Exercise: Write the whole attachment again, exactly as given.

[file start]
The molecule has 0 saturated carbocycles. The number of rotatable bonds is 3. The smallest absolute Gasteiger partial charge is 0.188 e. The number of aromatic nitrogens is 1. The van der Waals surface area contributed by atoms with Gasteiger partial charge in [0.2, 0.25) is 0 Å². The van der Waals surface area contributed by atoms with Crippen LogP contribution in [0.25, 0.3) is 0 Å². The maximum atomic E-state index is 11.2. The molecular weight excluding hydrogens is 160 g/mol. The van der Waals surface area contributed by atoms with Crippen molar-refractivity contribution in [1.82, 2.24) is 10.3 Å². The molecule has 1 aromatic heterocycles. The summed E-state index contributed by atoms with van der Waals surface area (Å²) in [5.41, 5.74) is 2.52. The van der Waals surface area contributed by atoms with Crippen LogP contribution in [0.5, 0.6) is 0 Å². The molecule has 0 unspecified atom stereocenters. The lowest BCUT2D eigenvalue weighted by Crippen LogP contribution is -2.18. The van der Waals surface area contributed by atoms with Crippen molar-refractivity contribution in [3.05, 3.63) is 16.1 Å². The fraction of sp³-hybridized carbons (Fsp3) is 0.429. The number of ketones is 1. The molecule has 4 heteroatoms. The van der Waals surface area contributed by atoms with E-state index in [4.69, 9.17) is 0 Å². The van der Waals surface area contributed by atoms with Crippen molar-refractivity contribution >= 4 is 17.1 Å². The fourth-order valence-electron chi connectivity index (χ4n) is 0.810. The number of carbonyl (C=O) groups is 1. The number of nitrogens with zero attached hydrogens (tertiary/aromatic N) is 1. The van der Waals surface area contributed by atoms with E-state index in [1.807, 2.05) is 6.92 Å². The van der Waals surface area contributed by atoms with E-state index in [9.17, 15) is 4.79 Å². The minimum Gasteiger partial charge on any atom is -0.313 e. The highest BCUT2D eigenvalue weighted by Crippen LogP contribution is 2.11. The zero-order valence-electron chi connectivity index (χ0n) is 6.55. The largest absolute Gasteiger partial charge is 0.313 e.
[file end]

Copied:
The molecule has 0 saturated carbocycles. The number of rotatable bonds is 3. The smallest absolute Gasteiger partial charge is 0.188 e. The number of aromatic nitrogens is 1. The van der Waals surface area contributed by atoms with Gasteiger partial charge in [0.2, 0.25) is 0 Å². The van der Waals surface area contributed by atoms with Crippen LogP contribution in [0.25, 0.3) is 0 Å². The maximum atomic E-state index is 11.2. The molecular weight excluding hydrogens is 160 g/mol. The van der Waals surface area contributed by atoms with Crippen molar-refractivity contribution in [1.82, 2.24) is 10.3 Å². The molecule has 1 aromatic heterocycles. The summed E-state index contributed by atoms with van der Waals surface area (Å²) in [5.41, 5.74) is 2.52. The van der Waals surface area contributed by atoms with Crippen LogP contribution in [0.5, 0.6) is 0 Å². The molecule has 0 unspecified atom stereocenters. The lowest BCUT2D eigenvalue weighted by Crippen LogP contribution is -2.18. The van der Waals surface area contributed by atoms with Crippen molar-refractivity contribution in [3.05, 3.63) is 16.1 Å². The fraction of sp³-hybridized carbons (Fsp3) is 0.429. The number of ketones is 1. The molecule has 4 heteroatoms. The van der Waals surface area contributed by atoms with E-state index in [4.69, 9.17) is 0 Å². The van der Waals surface area contributed by atoms with Crippen molar-refractivity contribution >= 4 is 17.1 Å². The fourth-order valence-electron chi connectivity index (χ4n) is 0.810. The number of carbonyl (C=O) groups is 1. The number of nitrogens with zero attached hydrogens (tertiary/aromatic N) is 1. The van der Waals surface area contributed by atoms with E-state index in [1.807, 2.05) is 6.92 Å². The van der Waals surface area contributed by atoms with E-state index in [9.17, 15) is 4.79 Å². The minimum Gasteiger partial charge on any atom is -0.313 e. The highest BCUT2D eigenvalue weighted by Crippen LogP contribution is 2.11. The zero-order valence-electron chi connectivity index (χ0n) is 6.55. The largest absolute Gasteiger partial charge is 0.313 e.